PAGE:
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Tenant making a claim for not protecting deposit

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Author Topic: Tenant making a claim for not protecting deposit  (Read 73 times)
Newbie
Posts: 1

I like property

« on: May 10, 2022, 10:27:03 AM »

Hi folks,

A tenant from a house we used to rent privately has got a ‘no win, no fee’ solicitor involved and are seeking compensation. The settlement amount is £5000 which we aren’t in a position to pay.

I’ve done a lot of research but wanted some advice specific to our situation please.

The tenant was great when he moved in then stopped paying the rent. We managed to evict him and he still owes is £2800.

Questions I have are,

1) The ‘deposit’ wasn’t a deposit, it was a months rent in advance, which I believe means it doesn’t have to be protected? On the contract it states ‘deposit amount’ but that’s only because the agreement was drafted online via rocket lawyer or similar and I couldn’t change the  wording. Verbally the tenant was told it was a month in advance.

2) There was an issue with sub letting. On the first inspection a friend of tenant had moved into a bedroom. I challenged the tenant and said that his friend would have to leave or become joint tenant. The tenant said that his friend was there because he had no where else to stay and had lent the money for the advanced rental. If it wasn’t the tenants money in the first place, does he have a right to claim?

Tried to do everything by the book, this was our first rental and think it’ll be the last. Feel like I need to instruct a solicitor but any help or advice would be greatly appreciated.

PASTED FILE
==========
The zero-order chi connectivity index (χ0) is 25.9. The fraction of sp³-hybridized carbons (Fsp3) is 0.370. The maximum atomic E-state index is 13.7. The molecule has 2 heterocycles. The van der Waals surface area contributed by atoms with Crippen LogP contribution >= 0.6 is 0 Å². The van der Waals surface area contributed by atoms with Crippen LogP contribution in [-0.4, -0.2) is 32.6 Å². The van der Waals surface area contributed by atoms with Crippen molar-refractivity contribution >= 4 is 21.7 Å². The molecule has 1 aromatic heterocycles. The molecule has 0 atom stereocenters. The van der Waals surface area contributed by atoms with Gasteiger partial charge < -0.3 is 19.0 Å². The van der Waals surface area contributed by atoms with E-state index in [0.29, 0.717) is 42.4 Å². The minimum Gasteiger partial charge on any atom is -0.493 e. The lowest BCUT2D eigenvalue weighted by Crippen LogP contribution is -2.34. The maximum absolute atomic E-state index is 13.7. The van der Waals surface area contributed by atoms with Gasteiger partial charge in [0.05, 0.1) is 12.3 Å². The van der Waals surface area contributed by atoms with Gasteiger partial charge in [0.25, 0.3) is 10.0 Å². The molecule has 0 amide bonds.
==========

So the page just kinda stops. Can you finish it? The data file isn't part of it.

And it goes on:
Thanks
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« Reply #1 on: May 10, 2022, 12:25:26 PM »

You can't take money that's a Deposit in disguise.

There's even documents stating it was a Deposit... how is that going to stand-up against what you claim was a verbal agreement? It won't.

Any arrears, or sub-letting... or, indeed, anything else that doesn't pertain to the Deposit is going to be irrelevant to the situation. Your point 2 muddies the waters a lot, but it's just verbal stuff... you were paid money by him, ostensibly as this "month of rent in advance"... but doesn't everyone pay rent in advance anyway? Many Landlords, I suspect, have tried the "the deposit wasn't a deposit" approach to wriggle out of a penalty. I doubt it works.

You might need to think hard about this.

What was the £ value of the Deposit? How long was the tenancy, was it just one tenancy or were there renewals? Are there clues as to how the £5,000 suggested settlement figure was reached?
Global Moderator
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« Reply #2 on: May 10, 2022, 01:59:58 PM »

If one took only  a months rent on say 1st.June,and nothing more until July 1st.how could that count as a deposit?  Does the landlord have receipts or bank statement to prove no other payment was taken other than rent? 
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« Reply #3 on: May 10, 2022, 06:42:43 PM »

By "months rent in advance" I suspect this wasn't a rent being payable in advance as is normal, but tenant pay e.g. 2 months before tenancy start (X) then a month's rent in X+1 month, another month's rent in X+2 month. While not theoretically impossible, it almost certainly deposit in disguse in almost all cases. In any case, the written contract says deposit vs verbally being told it's rent in advance, guess which one a court will go with.

If the tenant owes you money (which you can prove), you need to either negotiate a settlement that take that into account (e.g. Landlord to pay ex-tenant £Y. Tenant agrees to release Landlord of all liabilities from deposit penalties. Landlord agrees to release Tenant of liabilites from the previously upaid rent etc.) If it goes to court, you would need to countersue for that amount, win that and then have it offset against whatever penalty the court award against you.

2. The tenant always have a right to claim. Whether anyone else does as an alternative would depends.

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